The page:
Friday, November 14, 2014

It’s A Sweet World

It’s a sweet world
November 15 is World Diabetes Day. It's not easy being a diabetic, particularly type 1. I feel very sorry, especially for the type 1 diabetic kids, who come to the clinic. Most of them do not even have a family history of diabetes. Very often, it’s high fever or a viral infection that has led to diabetes. These are cases of the pancreas producing insufficient or no insulin.

No mangoes
There is no other option but to put them on insulin. I feel bad to restrict their diet and ask them to avoid rice, chocolates, mangoes, bananas, chickoo, sweets, pizza, burger, biscuits, pastries and cookies; the stuff most kids thrive on.

Compulsive Eaters
Then comes the type 2 diabetic, a victim of his own misdoings. Basically, he's someone who has a bad lifestyle. He could be obese, fat or overweight, lazy, a couch potato, a workaholic, compulsive eater, loves sweets and fried stuff, French fries, colas, biryani, fried rice and enjoys alcohol and cigarettes and does not want to give them up, not even at the cost of high sugar levels. Though this is not a very nice situation to be in, it's definitely better than the type 1 diabetic.
Can be reversed
Type 2 diabetes can be controlled and even reversed in the early stages with the proper combination of diet and exercise. Yes, medication hasn't come into the picture, yet. If type 2 is neglected in the early stages, it progresses to a stage where medication is unavoidable. If the sugar level is high, fluctuating and uncontrollable, then insulin shots could be the only option.

So, how does one avoid or delay type 2 diabetes?
-         Lead a very active life
-         Adopt a healthy lifestyle
-         Make sure you get proper rest and sleep
-         It would be great if you could take up some form of exercise
-         Avoid excess refined and processed foods like rava and maida
-         Avoid excess bakery products like bread, toast, biscuits which contain Trans fats. Excess trans fats in the diet leads to insulin resistance, which could progress to diabetes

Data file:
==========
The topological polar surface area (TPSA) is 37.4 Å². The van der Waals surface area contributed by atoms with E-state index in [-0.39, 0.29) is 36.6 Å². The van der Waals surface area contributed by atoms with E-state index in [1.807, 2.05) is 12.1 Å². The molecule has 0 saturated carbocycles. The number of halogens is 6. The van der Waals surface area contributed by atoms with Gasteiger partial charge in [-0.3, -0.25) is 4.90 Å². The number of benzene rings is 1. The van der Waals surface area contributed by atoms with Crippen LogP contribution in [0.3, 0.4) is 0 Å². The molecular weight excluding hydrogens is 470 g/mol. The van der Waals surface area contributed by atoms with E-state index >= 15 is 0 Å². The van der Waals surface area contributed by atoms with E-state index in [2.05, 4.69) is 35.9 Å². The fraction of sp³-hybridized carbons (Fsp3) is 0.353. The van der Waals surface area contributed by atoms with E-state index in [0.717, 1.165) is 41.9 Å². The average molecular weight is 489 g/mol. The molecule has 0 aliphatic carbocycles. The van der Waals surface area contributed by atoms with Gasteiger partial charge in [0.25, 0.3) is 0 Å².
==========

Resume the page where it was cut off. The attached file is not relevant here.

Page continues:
-         Avoid fast food and junk foods which contain excess trans fats and saturated fats
-         Avoid excess sweets

And what if someone turns a deaf ear to all this and reaches the pre-diabetic or diabetic stage?
I would hand out the same advice except that now the 'Avoid Excess' becomes 'Avoid'. So where do you want to see yourself? The choice is yours!

Some diet tips for diabetics
Diabetics are at risk of developing high blood pressure, a leading cause of heart disease. So decreasing salt intake can help to prevent or control blood pressure. The daily recommended value of salt intake is 1,500 mg.
Cooking tips to cut down on sodium
-         Use homemade or unsalted butter
-         Use less cheese in your recipes
-         Use herbs, garlic, seasonings and spices instead of salt
-         Avoid adding too much of sauces
-         Drain out the brine solution if you are using tinned fish
-         Avoid eating dried fish, pickles, chutneys
-         Use recipes that call for fresh ingredients
-         Avoid processed, packaged foods. The more processing a food undergoes the more fibre it loses and more sodium it gains.

Cholesterol levels
Diabetics are also at risk of increased cholesterol leading to heart diseases like arteriosclerosis and atherosclerosis, thus increasing the risk of heart attack or stroke. So fat in the diet should be restricted. Diets high in fats can also impair insulin sensitivity.

Non-alcoholic fatty liver disease
-  Diabetes raises your risk of non-alcoholic fatty liver disease
-  in this, excess fat builds up in your liver even if you drink little or no alcohol
-   this occurs in at least half of those with type 2 diabetes and close to half of those with type 1
-  other conditions related to diabetes, obesity, high cholesterol and high BP, also raise your risk
- it often causes no symptoms but raises your risk of developing liver inflammation or cirrhosis
-  it's also linked to an increased risk of liver cancer and heart disease
-  so diabetics should keep their LDL or bad cholesterol and triglycerides in control
- avoid alcohol

- do your liver examination and regular follow-up blood tests to monitor its function

Some more diet tips for Diabetics
Blood Glucose Control reduces the risk of Diabetic complications
-          Control portion size
-          Don’t go Low-carb...…go smart-carb
-          Have adequate Protein
-          Consume only half litre oil per person per month
-          Change cooking oil every 3 months
-          Eliminate saturated fats… eat good fats like flaxseed and walnuts
- Reduce amount of salt in your food
- Have alcohol only if your sugar levels are controlled
- Avoid alcohol completely if you have Triglycerides with Diabetes
- Eat when you have alcohol
- Drink enough water
- It would be good to take care of vitamins and mineral intake for diabetics.

And the next important thing to do - exercise
- Exercise acts like insulin
- Even 30 minutes of exercise three or four times a week helps
- Building muscle helps. Muscles use up more glucose
- Blood sugar level drops during exercise and for some time afterwards
- Eat before workout, test blood sugar or lower the insulin dose during workouts under doctor supervision
-  Wear comfortable and clean footwear. Change your socks every day
-   Time of workout should preferably remain the same
-   Have pre and post workout meals

For some more, go to my talk on youtube, Sweet Talk: Diet for diabetics

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